Defense lawyers argued Prater made the telephone call to Peery to keep Beatty from testifying in order to protect his own interests — a conflict which they said justified disqualification from prosecuting the case.
Transcript: Peery detailed Prater call
Details of Prater’s phone conversations with Peery came to light during that April 5 hearing in which Peery testified. (A transcript of her testimony is embedded below.)
Peery testified that Prater said he was calling her out of “professional courtesy” to alert her that Beatty was testifying for the defense and that he was concerned, given the relationship between his office and the YWCA’s domestic violence advocate.
Peery said she had been unaware Beatty was a witness in the Jones case. She said she then spoke with Beatty about the expected testimony for Jones’ defense and found it appropriate for the YWCA mission of protecting victims of domestic violence.
“I was asking her background as to why she wanted to take a stand in this case, and I confirmed that that was a good stand. I totally supported it,” Peery said.
Peery testified that, in hindsight, she believed Prater thought she might “disallow” Beatty from testifying. She said after discussing the matter with Beatty, she called Prater back to let him know she was good with Beatty’s testimony.
“From the sound on the phone, he sounded very angry,” she said. “Many years of working with David, I see when you disagree with him he has a tendency to react very negatively.”
Peery testified that she believed Prater intended for her to discourage Beatty from testifying, or at least to change her testimony.
“Well, he told me that they — that the prosecution — was going to basically chew her up and that she was not qualified to testify as to the state of mind of the victim at the time,” Peery said. “That the expert they called was — I can’t remember the exact terminology — but basically that they were going to put her testimony to shame.”
Peery’s testimony became central to attorney Curtis’ argument to disqualify Prater on Monday. He said the timing of Prater’s call was suspicious because, at the time, the state’s expert witness, forensic psychologist Dr. Shawn Roberson, had not yet prepared a report about his opinions in the case.
Curtis contended this showed Prater had later influenced the expert’s report, calling into question the expert’s objectivity.
Roberson’s report became key evidence in the district attorney’s challenge of Beatty’s qualifications, leading to Elliott’s order excluding her testimony.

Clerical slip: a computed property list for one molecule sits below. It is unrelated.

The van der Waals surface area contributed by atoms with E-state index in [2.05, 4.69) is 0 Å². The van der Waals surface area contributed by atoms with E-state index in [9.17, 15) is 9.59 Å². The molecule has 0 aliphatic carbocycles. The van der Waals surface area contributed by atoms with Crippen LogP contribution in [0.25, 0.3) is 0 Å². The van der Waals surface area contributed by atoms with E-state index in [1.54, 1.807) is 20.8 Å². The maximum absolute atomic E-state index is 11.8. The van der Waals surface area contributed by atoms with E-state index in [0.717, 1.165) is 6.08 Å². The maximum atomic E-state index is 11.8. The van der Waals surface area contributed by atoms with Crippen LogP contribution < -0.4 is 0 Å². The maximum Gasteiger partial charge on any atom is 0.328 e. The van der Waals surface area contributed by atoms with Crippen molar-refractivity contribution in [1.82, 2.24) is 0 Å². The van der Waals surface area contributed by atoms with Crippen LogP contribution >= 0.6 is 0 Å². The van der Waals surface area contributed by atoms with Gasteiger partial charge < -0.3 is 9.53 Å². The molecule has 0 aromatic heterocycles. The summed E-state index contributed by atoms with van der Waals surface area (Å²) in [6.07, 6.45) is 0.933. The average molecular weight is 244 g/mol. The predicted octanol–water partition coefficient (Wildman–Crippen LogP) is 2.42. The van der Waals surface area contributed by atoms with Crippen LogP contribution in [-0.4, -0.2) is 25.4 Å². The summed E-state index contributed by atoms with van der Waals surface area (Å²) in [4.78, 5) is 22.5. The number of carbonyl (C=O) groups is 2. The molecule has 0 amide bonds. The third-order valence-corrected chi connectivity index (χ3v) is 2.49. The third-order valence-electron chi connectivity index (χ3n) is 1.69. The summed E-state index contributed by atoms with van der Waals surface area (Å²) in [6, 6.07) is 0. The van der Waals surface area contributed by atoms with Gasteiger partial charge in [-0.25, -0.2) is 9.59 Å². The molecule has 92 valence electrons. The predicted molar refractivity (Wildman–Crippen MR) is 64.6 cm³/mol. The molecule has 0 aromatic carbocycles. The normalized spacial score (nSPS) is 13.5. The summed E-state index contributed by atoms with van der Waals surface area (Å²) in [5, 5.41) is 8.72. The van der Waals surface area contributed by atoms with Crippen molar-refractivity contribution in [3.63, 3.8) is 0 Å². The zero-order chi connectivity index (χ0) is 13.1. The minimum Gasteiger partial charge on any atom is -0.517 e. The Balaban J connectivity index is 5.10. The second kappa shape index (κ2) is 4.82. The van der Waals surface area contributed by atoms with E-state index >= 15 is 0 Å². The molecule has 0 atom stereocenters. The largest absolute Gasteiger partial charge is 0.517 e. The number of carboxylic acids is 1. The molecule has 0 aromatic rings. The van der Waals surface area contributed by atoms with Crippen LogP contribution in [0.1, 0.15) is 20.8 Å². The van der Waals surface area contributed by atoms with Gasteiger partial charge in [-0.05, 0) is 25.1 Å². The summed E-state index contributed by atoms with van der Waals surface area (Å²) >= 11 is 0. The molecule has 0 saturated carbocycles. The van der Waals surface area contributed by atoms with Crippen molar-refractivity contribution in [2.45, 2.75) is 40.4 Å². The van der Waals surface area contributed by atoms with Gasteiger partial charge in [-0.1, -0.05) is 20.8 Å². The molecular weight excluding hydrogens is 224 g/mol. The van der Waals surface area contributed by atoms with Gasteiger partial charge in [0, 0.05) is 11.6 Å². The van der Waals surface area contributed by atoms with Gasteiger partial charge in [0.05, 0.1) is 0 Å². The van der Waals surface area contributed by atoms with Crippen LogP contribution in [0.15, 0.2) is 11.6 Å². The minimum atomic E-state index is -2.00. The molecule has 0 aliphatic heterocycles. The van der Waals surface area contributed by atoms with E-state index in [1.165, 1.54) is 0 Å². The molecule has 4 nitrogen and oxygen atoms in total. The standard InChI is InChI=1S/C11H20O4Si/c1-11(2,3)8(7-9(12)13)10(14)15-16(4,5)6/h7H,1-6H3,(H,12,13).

Curtis said it may be necessary to call Prater as a witness to challenge Roberson’s expert testimony, which he said was another reason to disqualify him from prosecuting the Jones manslaughter case.
But Assistant District Attorney Aspen Layman denied that Prater — who did not speak with Beatty directly — had any communications with Roberson at all about Beatty’s testimony.
Layman also said Prater’s phone call to Peery occurred because he was concerned the reputation of the YWCA’s domestic violence programs would be harmed by Beatty’s appearance as a witness in opposition to the prosecution, especially if she was allowed to give opinions about whether a criminal defendant had battered women’s syndrome.
Assistant district attorney: Allegation is ‘frivolous’
Layman said Prater had not engaged in witness tampering and, in fact, Peery had initiated the second phone call in which she claimed Prater became angry.
“To equate these two calls to criminal conduct or anything inappropriate is frivolous,” Layman said.
At the April 5 hearing, Assistant District Attorney Dan Pond told the court that Prater, as a “minister of justice,” had an obligation to make sure a witness did not testify outside their expertise, which they contended Beatty was about to do.
Pond said defense lawyers were merely “throwing dirt” at Prater by suggesting he was intimidating a witness when, in fact, he was looking out for the interests of the YWCA.
Prater came into the courtroom during Peery’s testimony at the April 5 hearing but did not speak to the judge. He did not attend Monday’s hearing where only legal arguments were made and no witnesses testified.
Jones is set for trial on charges of first-degree manslaughter and possession of a firearm after former felony conviction on Sept. 13.
(Editor’s note: Clay Curtis is a partner in Overman Legal Group, which has provided charitable sponsorship to support the Sustainable Journalism Foundation in 2020 and 2021.)